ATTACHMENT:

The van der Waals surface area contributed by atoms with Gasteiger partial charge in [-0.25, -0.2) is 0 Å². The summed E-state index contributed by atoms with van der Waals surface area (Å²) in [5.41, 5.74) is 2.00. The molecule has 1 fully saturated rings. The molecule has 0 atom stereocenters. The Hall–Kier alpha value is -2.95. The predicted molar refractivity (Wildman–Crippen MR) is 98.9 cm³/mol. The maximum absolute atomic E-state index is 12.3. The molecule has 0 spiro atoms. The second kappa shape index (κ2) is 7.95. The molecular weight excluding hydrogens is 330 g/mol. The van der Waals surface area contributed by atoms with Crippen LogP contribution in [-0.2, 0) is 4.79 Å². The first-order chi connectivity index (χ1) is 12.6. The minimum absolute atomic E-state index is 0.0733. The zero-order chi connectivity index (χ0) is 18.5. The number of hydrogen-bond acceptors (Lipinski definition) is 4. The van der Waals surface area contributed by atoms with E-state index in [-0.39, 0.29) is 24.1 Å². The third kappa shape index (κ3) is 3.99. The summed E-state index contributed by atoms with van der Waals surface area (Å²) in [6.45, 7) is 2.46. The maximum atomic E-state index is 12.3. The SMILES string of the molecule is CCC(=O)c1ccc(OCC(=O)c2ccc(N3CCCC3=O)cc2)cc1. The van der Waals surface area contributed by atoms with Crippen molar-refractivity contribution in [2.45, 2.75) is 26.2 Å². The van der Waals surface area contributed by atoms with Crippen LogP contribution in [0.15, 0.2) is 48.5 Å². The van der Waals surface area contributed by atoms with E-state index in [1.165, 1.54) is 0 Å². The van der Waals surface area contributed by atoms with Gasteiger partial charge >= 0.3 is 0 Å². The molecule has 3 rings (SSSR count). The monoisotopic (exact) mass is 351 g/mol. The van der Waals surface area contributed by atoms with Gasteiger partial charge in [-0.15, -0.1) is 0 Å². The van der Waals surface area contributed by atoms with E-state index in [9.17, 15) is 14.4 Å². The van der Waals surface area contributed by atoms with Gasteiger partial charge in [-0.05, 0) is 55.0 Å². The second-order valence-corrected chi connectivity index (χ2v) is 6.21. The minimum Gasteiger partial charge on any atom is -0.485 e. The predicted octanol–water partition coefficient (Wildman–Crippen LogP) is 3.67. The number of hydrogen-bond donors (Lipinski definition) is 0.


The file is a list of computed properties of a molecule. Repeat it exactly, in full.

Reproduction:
The van der Waals surface area contributed by atoms with Gasteiger partial charge in [-0.25, -0.2) is 0 Å². The summed E-state index contributed by atoms with van der Waals surface area (Å²) in [5.41, 5.74) is 2.00. The molecule has 1 fully saturated rings. The molecule has 0 atom stereocenters. The Hall–Kier alpha value is -2.95. The predicted molar refractivity (Wildman–Crippen MR) is 98.9 cm³/mol. The maximum absolute atomic E-state index is 12.3. The molecule has 0 spiro atoms. The second kappa shape index (κ2) is 7.95. The molecular weight excluding hydrogens is 330 g/mol. The van der Waals surface area contributed by atoms with Crippen LogP contribution in [-0.2, 0) is 4.79 Å². The first-order chi connectivity index (χ1) is 12.6. The minimum absolute atomic E-state index is 0.0733. The zero-order chi connectivity index (χ0) is 18.5. The number of hydrogen-bond acceptors (Lipinski definition) is 4. The van der Waals surface area contributed by atoms with E-state index in [-0.39, 0.29) is 24.1 Å². The third kappa shape index (κ3) is 3.99. The summed E-state index contributed by atoms with van der Waals surface area (Å²) in [6.45, 7) is 2.46. The maximum atomic E-state index is 12.3. The SMILES string of the molecule is CCC(=O)c1ccc(OCC(=O)c2ccc(N3CCCC3=O)cc2)cc1. The van der Waals surface area contributed by atoms with Crippen molar-refractivity contribution in [2.45, 2.75) is 26.2 Å². The van der Waals surface area contributed by atoms with Crippen LogP contribution in [0.15, 0.2) is 48.5 Å². The van der Waals surface area contributed by atoms with E-state index in [1.165, 1.54) is 0 Å². The van der Waals surface area contributed by atoms with Gasteiger partial charge >= 0.3 is 0 Å². The molecule has 3 rings (SSSR count). The monoisotopic (exact) mass is 351 g/mol. The van der Waals surface area contributed by atoms with Gasteiger partial charge in [-0.15, -0.1) is 0 Å². The van der Waals surface area contributed by atoms with E-state index in [9.17, 15) is 14.4 Å². The van der Waals surface area contributed by atoms with Gasteiger partial charge in [-0.05, 0) is 55.0 Å². The second-order valence-corrected chi connectivity index (χ2v) is 6.21. The minimum Gasteiger partial charge on any atom is -0.485 e. The predicted octanol–water partition coefficient (Wildman–Crippen LogP) is 3.67. The number of hydrogen-bond donors (Lipinski definition) is 0.